The virginity of the bride was a matter of concern. The 'best men' of the bride were a group of friends who protected her and were responsible for her chastity. After the wedding night it was their responsibility to display 'the bloody sheets'. If the virginity of the bride were in dispute, expert female witnesses were called upon to offer testimony. In one letter from Mari a betrothed girl was pursued by another man. There had been some kissing and intimate touching but the young woman  insisted that she did not sin against her betrothed because she had denied the man intercourse. This seemed to be the criteria for establishing whether a woman was raped or seduced, in order to determine culpability.

The actual marriage was simply a delivery of the wife to her husband. The husband declared, 'she is my wife', in the presence of witnesses and that was that.

There were, of course, 'specialists' who engaged in what we would call prostitution. Taverns run by alewives were houses of pleasure where men drank, listened to music and had intercourse with prostitutes. The walls of the taproom were decorated with clay plaques of naked women or other erotic scenes. Married women took lovers but it was a dangerous business. While a husband's sexual escapades were punishable only if they seriously harmed a third party, those of the wife and her lover were dealt with much more harshly. If the lovers were caught they were bound together and thrown into the water. The husband could be granted permission to have both parties killed or mutilated. He could cut off his wife's nose and make her lover a eunuch. If the wife told her husband she no longer wanted him, once again, death by drowning and if it were proven that she had been  disobedient or a manhunter, breaking up the home and bringing discredit on her husband, you guessed it, she was thrown into the water. Drowning seemed to be a popular judgment.

There is little to glean from the personal correspondence of ancient Babylonian literature, as they seem to have been fairly modest in expressing their most intimate feelings in letters. However, I don't want to leave you with the idea that marriage was simply a passionless contract so I'll close with a 'medical' text and a poem composed around 1750BC.

Sumerian couple

Medical text.
When the patient is continually clearing his throat; is often lost for words; is always talking to himself when he is quite alone, and laughing for no reason in the corners of the fields; is habitually depressed, his throat tight, finds no pleasure in eating or drinking, endlessly repeating, with great sighs, 'Ah! my poor heart! - he is suffering from lovesickness.
(Everyday Life in Ancient Mesopotamia by Jean Bottero, pg 102)

Poem of a man who returns to a loving woman he'd previously abandoned.
Yes! You are the only one who matters! Your face is as beautiful as ever! It is as it used to be,
When I held you close to me
And you rested your head on me!
I shall never call you anything but 'Enchanting'
And 'Wise' shall be your only title for me!
May Ishtar be my witness:
Henceforward your rival shall be our enemy!
(Everyday Life in Ancient Mesopotamia by Jean Bottero, pg 105)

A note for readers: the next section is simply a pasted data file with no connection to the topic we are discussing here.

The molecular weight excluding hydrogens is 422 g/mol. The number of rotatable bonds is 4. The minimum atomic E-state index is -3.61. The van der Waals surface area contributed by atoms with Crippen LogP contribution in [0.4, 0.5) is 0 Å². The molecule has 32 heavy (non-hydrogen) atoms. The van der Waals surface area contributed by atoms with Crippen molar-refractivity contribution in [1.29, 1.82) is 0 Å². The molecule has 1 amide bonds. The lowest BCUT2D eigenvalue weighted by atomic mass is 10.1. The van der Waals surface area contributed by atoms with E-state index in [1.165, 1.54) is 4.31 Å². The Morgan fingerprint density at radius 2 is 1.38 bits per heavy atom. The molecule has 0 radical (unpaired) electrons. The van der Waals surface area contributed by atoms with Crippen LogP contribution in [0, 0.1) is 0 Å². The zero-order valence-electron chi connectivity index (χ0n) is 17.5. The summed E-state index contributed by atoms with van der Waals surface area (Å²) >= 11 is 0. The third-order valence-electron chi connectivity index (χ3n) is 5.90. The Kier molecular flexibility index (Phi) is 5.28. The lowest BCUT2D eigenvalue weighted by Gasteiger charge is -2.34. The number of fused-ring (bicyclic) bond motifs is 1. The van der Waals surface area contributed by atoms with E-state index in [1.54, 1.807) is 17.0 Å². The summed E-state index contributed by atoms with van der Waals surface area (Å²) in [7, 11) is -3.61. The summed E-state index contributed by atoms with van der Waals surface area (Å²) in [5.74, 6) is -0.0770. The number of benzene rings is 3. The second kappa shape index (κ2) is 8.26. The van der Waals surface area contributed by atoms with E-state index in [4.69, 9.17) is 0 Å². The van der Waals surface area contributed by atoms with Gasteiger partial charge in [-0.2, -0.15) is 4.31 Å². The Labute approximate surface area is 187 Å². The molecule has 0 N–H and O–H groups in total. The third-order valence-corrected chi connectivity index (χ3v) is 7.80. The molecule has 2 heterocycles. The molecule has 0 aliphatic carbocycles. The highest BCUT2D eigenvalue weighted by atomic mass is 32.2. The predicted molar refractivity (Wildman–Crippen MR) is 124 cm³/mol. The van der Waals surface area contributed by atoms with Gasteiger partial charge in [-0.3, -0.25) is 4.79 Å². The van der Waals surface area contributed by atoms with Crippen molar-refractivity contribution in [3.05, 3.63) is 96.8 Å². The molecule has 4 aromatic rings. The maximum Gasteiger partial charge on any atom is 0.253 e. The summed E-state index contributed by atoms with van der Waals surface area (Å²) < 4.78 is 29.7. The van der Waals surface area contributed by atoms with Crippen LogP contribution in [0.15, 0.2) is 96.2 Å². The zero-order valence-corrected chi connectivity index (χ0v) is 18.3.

Saturday, March 15, 2014

The Great Dragon Dilemma: Should I or Shouldn't I?


I'm in a bit of a pickle. I'd like to include a dragon of the sea serpent variety in my historical novel set in ancient Babylon. But will readers accept a dragon in historical fiction or will that push it over the edge into fantasy?

In the Bible, the book of Job has an entire chapter devoted to a sea monster, a leviathan. This enormous creature was a lethal fire-breathing snake-like apex predator without equal and without fear. But did such a beast ever exist?

Every country has dragons in their mythology and stories of dragons have been passed down through millennia. They must have some basis in reality.

The Aberdeen Bestiary, written in the early 16th century, describes the dragon as 'bigger than all other snakes or all other living things on earth'.
The third century historian, Flavious Philostratus, said about dragons in India and Ethiopia that 'the marshes are full of them' and that they were 'thirty cubits long'.  Pretty darned big. Depending on how you measure a cubit, (18" makes a royal cubit while usual measurement was the length of a forearm) the creature could be as much as 45 feet long!

Now before you say, not possible, keep in mind that the blue whale runs around 98 feet in length, an African bush elephant measures about 35 feet from trunk to tail and the largest confirmed crocodiles are 20 - 23 feet long. One of my favorite apex predators, the almost extinct Barbary lion, is pretty small in comparison at only 11 feet long but he has a guaranteed spot in my novel.

African Lion 

Dragons are incorporated into much of ancient Babylon's artwork. The Ishtar Gate is ornamented with some pretty cool dragons in glazed-brick relief but they're rather fanciful affairs not actually meant to depict living animals, well at least not as far as we know anyway. They seem to have scaly bodies and snake heads, scorpion tails, the feet of a lion and the talons of a bird of prey.

But one of the best 'proofs' I found for water dragons in ancient Babylon is this white limestone boundary-stone housed in the British Museum and recording certain privileges granted to a chariotry captain by Nebuchadrezzar I.  This is the front of the stone. You can't see the dragon very well from this view.

But here's a side view and you can clearly see a thick giant serpent dragon running the length of the stone.

Cool, right? So, I'm thinking - maybe a dragon isn't such a far-fetched idea after all.